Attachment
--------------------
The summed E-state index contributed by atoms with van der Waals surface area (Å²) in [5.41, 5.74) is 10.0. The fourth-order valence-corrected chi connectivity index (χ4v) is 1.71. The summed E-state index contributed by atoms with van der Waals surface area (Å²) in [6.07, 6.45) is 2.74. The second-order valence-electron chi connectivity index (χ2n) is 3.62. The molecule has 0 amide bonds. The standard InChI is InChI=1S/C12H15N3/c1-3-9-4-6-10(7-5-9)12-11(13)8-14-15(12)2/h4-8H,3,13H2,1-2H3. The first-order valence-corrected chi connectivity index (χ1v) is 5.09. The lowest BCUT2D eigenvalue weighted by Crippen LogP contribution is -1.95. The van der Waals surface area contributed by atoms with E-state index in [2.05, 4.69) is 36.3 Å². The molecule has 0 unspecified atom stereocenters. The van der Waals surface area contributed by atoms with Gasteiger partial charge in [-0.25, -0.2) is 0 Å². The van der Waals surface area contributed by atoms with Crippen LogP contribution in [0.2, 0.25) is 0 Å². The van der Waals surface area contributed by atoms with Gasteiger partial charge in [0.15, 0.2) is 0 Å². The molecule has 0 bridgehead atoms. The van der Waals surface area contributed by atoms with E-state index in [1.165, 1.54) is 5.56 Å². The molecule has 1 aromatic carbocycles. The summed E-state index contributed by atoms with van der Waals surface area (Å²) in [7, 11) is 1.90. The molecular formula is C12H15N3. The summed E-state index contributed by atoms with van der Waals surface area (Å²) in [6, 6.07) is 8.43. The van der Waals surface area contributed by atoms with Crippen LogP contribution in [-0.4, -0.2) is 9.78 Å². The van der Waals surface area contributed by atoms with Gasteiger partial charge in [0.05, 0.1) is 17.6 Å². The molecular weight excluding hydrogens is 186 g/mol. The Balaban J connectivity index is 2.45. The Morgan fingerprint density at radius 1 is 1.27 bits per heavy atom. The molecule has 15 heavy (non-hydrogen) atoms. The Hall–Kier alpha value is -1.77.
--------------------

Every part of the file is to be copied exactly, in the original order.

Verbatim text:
The summed E-state index contributed by atoms with van der Waals surface area (Å²) in [5.41, 5.74) is 10.0. The fourth-order valence-corrected chi connectivity index (χ4v) is 1.71. The summed E-state index contributed by atoms with van der Waals surface area (Å²) in [6.07, 6.45) is 2.74. The second-order valence-electron chi connectivity index (χ2n) is 3.62. The molecule has 0 amide bonds. The standard InChI is InChI=1S/C12H15N3/c1-3-9-4-6-10(7-5-9)12-11(13)8-14-15(12)2/h4-8H,3,13H2,1-2H3. The first-order valence-corrected chi connectivity index (χ1v) is 5.09. The lowest BCUT2D eigenvalue weighted by Crippen LogP contribution is -1.95. The van der Waals surface area contributed by atoms with E-state index in [2.05, 4.69) is 36.3 Å². The molecule has 0 unspecified atom stereocenters. The van der Waals surface area contributed by atoms with Gasteiger partial charge in [-0.25, -0.2) is 0 Å². The van der Waals surface area contributed by atoms with Crippen LogP contribution in [0.2, 0.25) is 0 Å². The van der Waals surface area contributed by atoms with Gasteiger partial charge in [0.15, 0.2) is 0 Å². The molecule has 0 bridgehead atoms. The van der Waals surface area contributed by atoms with E-state index in [1.165, 1.54) is 5.56 Å². The molecule has 1 aromatic carbocycles. The summed E-state index contributed by atoms with van der Waals surface area (Å²) in [7, 11) is 1.90. The molecular formula is C12H15N3. The summed E-state index contributed by atoms with van der Waals surface area (Å²) in [6, 6.07) is 8.43. The van der Waals surface area contributed by atoms with Crippen LogP contribution in [-0.4, -0.2) is 9.78 Å². The van der Waals surface area contributed by atoms with Gasteiger partial charge in [0.05, 0.1) is 17.6 Å². The molecular weight excluding hydrogens is 186 g/mol. The Balaban J connectivity index is 2.45. The Morgan fingerprint density at radius 1 is 1.27 bits per heavy atom. The molecule has 15 heavy (non-hydrogen) atoms. The Hall–Kier alpha value is -1.77.